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Head of Major Projects Michael Vivona and Account Manager Freddie Palmer reflect on where the Labour Party goes next as Jeremy Corbyn prepares to depart.


Yesterday marked the final Prime Minister’s Questions (PMQs) of Jeremy Corbyn’s time as Leader of the Opposition, as he prepares to step down next week to make way for a new Labour Leader.

Having broken quarantine to attend his final session of PMQs, Corbyn was on usual form when following Boris’ tribute to him, he indicted with some degree of annoyance that his voice ‘will not be stilled’; and he’ll keep campaigning and ‘demanding justice for the people of this country’.

These are not the words or tone of a politician planning to step down next week. Now, I’m not suggesting that Corbyn is planning a Putinesque move to stay on as Leader, but it would indicate that unlike his predecessors, he is unwilling to take a back seat when his replacement is announced on 4 April.

It also poses the broader question of whether the ideology of Corbynism is here to stay. As well as what sort of impact this will have on policy making in issues such as housing and infrastructure.


The defeat of Ed Miliband in the 2015 General Election saw the Conservatives secure an unlikely majority. Labour was faced with a choice of whether to tack back to the centre ground of politics with candidates such as Andy Burnham, Liz Kendall and Yvette Cooper, or pursue a more radical alternative with Corbyn.


Despite a significant lack of support from Labour MPs, Corbyn was able to secure a big mandate for his policies in that leadership election, with just under 60% of the vote from the membership. He was even able to increase his mandate the following year when over 170 Labour MPs expressed no confidence in his leadership and triggered another leadership content – even the turbulent Brexit years under Theresa May only saw 117 Tory MPs express a similar lack of support for her personally!

Since then the Corbynites solidified their position, taking control of the apparatus of the Party and moving to ensure that the next wave of Labour MPs would follow their thinking – see Laura Pidcock amongst others.


It is for those reasons amongst others that despite electoral defeats in 2017 and 2019, the Labour Party has been unwilling to jettison this ideology and thinking. The Conservatives are generally far more ruthless at getting rid of leaders, with Iain Duncan Smith not even getting a chance to face the electorate before being ousted.

Ironically, whilst Labour endured some flak after the 2019 election for claiming to have ‘won the argument’ despite its historic loss, it cannot be denied that we currently have the most left-wing policies of any British government during the COVID-19 crisis. Inevitably these policies will be rescinded after the crisis has passed, although I would not be surprised if there is a bit of a shift leftwards in the general public given the current period of solidarity that the current crisis is fostering.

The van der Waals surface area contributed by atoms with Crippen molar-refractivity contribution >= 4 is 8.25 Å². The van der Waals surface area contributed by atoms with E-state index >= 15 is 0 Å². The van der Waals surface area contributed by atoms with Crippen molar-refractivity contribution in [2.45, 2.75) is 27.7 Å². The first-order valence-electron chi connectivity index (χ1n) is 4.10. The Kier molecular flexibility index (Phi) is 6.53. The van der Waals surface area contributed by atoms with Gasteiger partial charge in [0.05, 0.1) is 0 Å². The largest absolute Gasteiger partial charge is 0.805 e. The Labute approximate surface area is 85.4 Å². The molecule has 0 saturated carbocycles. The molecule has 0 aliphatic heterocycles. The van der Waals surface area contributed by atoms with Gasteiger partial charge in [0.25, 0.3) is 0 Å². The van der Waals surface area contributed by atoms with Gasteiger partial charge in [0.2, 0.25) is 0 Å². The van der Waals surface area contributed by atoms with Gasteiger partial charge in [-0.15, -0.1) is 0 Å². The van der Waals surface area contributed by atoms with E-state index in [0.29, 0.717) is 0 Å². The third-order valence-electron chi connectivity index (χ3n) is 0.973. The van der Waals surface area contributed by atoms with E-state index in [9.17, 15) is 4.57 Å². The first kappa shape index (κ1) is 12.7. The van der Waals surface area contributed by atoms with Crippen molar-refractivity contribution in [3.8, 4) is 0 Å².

This is all important to bear in mind when we look at the policies of the next Labour Leader and their room to manoeuvre following Jeremy Corbyn’s tenure. As things stand, Keir Starmer remains the front runner, but how the party votes makes predictions difficult and rivals Lisa Nandy and Rebecca Long-Bailey cannot be ruled out.

Disappointingly housing and infrastructure have barely featured in the long and tedious campaign. Points of difference relevant to our industry have barely been exposed.


What we do know is all three are against HS2 and Heathrow expansion. All three would end Right to Buy and commit to building 100,000 homes for social rent funded by a £75bn infrastructure fund – as per the 2019 manifesto.

We can expect continuity of what we have heard from Jeremy Corbyn with Momentum backed Long Bailey. Whereas Starmer or Nandy would attempt to shift back to the centre and with it a greater willingness to work with the private sector.

A big fan of buses and of investment outside of the South East, Nandy has spoken of two housing crises where “the market is overheating in some areas” whilst a lack of jobs in others has led to a surplus. For her, the housing crisis is solved by balancing economic activity across the country.

Starmer’s campaign has been even more nuanced with vague ambitions rather than anything of detail in a letter to Labour’s Housing Group. His campaign has sought to pivot to the left leaning membership, and he can be expected to try and tack back to the centre if he is victorious.


The campaign has obviously gone quiet in past weeks and no one really knows how objectives for housing and infrastructure will change on the other side of this. Regardless, with the next general election scheduled for 2024, the role of Labour Leader will be one of scrutiny with any influence limited. Their immediate challenge will be working with the Government to tackle the situation we find ourselves in.

How the new Leader will help or hinder the development of homes and infrastructure we all know the country needs will only really be known once the dust settles to reveal the true economic and social impact of Coronavirus.